Recreating: Sukiyaki

November 30, 2010


A few weekends ago I finally got around to making my own sukiyaki from a recipe in a new cookbook, Japanese Hot Pots. When we had this for the first time in Japan, I loved the social nature of the meal, chattering as we plopped in the ingredients, the discussion of whether or not the individual pieces were ready for eating yet. It was a lot of fun, and something I so wanted to recreate.

So I did, and it was so much easier than I anticipated! I headed to the Japanese grocer to pick up the ingredients, which did lend a hand in the ease of this meal (my beef was already sliced to the perfect thickness – though you could easily get everything you need at your normal grocery and take the time to slice your own). This was fun in itself, as I got to wander the aisles, seeing what new treasures this grocery had to offer (dried sardines with sticky sweet soy sauce was one!).

We invited a friend over to try out the new electric hotpot I had purchased from Amazon. Before he arrived, I arranged the beef on a platter and sliced the various veggies that would go in. I also put together the broth ahead of time and placed it in a tea pot, ready to pour when we decided to start cooking.

Me arranging the sukiyaki in the hotpot
Photo by Chris Gutierrez

Then it was show time. I began to arrange the ingredients in the hotpot, pouring a bit of the sake-soy mixture over and bringing to a bubbling boil. As everything began to cook, we sipped sake and had some of the afore-mentioned sardines, and I turned the temperature down a bit. We cracked our eggs, and eagerly pulled out the first bites of beef, dipping them in the raw egg and washing it all down with a bit of Sapporo.

The night continued on like this. Adding more ingredients, eating more, drinking more. We ended the evening with a bit of red bean mochi, another favorite I happened upon at the grocery. The meal was so fun we did it again, only with a salmon hot pot.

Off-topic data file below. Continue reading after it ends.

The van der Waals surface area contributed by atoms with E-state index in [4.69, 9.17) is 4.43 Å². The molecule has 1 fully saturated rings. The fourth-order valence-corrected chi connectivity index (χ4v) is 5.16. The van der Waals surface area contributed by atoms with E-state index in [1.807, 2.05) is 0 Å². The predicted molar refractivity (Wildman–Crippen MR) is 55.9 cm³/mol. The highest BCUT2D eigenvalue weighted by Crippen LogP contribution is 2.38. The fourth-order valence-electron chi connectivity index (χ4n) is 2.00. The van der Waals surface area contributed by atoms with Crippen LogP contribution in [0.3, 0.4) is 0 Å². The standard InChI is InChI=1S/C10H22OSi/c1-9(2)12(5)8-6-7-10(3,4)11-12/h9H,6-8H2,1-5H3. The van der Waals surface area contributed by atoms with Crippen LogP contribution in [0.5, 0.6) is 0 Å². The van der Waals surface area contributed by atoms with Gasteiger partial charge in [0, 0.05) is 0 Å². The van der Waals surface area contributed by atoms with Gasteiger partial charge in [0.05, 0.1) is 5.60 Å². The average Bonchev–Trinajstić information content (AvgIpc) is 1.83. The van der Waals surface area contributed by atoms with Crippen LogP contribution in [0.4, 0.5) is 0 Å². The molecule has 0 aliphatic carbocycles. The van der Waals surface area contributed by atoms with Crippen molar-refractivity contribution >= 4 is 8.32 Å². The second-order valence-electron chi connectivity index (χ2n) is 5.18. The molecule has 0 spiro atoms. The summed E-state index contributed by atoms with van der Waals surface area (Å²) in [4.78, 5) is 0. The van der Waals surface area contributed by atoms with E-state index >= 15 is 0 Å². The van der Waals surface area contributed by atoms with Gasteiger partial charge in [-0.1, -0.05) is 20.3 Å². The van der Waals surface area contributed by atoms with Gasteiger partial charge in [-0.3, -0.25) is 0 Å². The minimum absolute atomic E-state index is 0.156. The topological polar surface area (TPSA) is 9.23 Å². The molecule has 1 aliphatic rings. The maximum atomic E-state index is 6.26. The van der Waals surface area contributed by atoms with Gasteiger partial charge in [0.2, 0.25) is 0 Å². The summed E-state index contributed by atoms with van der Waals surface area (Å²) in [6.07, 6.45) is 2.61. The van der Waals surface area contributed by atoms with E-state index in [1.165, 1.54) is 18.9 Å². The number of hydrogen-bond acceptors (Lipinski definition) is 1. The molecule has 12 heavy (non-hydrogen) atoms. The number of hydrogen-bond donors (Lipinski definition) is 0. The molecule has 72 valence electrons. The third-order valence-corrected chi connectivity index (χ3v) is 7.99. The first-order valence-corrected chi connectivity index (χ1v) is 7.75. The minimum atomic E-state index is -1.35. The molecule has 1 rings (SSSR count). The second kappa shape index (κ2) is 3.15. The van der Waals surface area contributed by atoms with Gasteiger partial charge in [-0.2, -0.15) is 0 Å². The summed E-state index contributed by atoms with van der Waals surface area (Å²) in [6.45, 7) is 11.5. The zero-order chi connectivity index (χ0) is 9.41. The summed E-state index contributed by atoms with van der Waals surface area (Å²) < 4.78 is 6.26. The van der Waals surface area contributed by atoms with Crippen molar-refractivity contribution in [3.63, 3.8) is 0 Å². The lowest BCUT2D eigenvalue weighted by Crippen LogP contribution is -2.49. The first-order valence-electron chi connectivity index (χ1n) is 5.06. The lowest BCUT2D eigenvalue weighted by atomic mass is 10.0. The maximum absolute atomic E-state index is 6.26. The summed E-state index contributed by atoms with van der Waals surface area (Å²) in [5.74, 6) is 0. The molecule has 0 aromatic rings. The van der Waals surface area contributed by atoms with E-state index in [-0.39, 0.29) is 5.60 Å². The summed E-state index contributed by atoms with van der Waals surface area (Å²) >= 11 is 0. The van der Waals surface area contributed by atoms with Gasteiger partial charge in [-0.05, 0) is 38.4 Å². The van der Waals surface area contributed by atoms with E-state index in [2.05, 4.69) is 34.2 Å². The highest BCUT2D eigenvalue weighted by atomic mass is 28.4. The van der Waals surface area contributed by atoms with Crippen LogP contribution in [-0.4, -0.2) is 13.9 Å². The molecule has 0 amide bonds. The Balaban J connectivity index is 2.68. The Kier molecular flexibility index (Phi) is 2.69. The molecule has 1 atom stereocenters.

Sukiyaki arranged in the pot
Photo by Chris Gutierrez

Beef Sukiyaki
adapted slightly from Japanese Hot Pot

Serves 4

1 lb. strip loin or rib eye, thinly sliced 1/8 inch thick
1/2 medium Spanish onion, cut crosswise into 1/2 inch thick slices
1/2 package broiled tofu, cut into 4 pieces
1/2 pound Napa cabbage, sliced
1 negi or 2 scallion, sliced on an angle into 2 inch pieces
4 oz. Shitake mushrooms, stems removed and sliced
7 oz. enoki mushrooms, trimmed and pulled apart
1 package itokonnyaku or harusame, well rinsed, drained, and quartered (if you cannot find harusame, you may substitute cooked udon or soba instead)
2 cups sake
1/3 cup sugar
1/2 cup soy sauce
2 cups shungiku leaves, stemmed (substitute watercress or another microgreen if you do not have access to shungiku)
4 very fresh eggs (optional, one egg is placed in a bowl or cup per individual)
Steamed rice, served individually

Mix the sake, sugar, and soy sauce in a saucepan over medium heat. Bring to a simmer, and cook until the sugar has dissolved. Pour the sake mixture into a vessel and bring to the table.

Heat the electric hot pot to medium high heat. Begin adding the ingredients in sections (Onion in one area, cabbage in another, mushrooms in another, etc. Add the beef and noodles last.). You will only want to add a portion of the ingredients at this time, and as you eat, replenish the ingredients. Leave the shungiku until the last minute, as they will cook quickly. Have each diner break their egg into their bowl and beat the egg with their chopsticks.

Pour enough sake-broth over the ingredients in the hot pot as to come about half way up the side of the tofu. Bring this to a boil, then turn the temperature of the hot pot down slightly, and as the ingredients look done, pluck them from the pot and eat, dipping the beef into the raw egg briefly before eating. Continue to add ingredients to the hot pot, pouring additional sake-broth into the pot as the liquid level decreases.

Serve with steamed rice.

Gluten free alternative: Use gluten-free tamari instead of soy sauce. Make sure you find wheat-free noodles for this dish, such as the recommended itokonnyaku or harusame, or soba made from 100% buckwheat (though the first two will soak up the stock base better).

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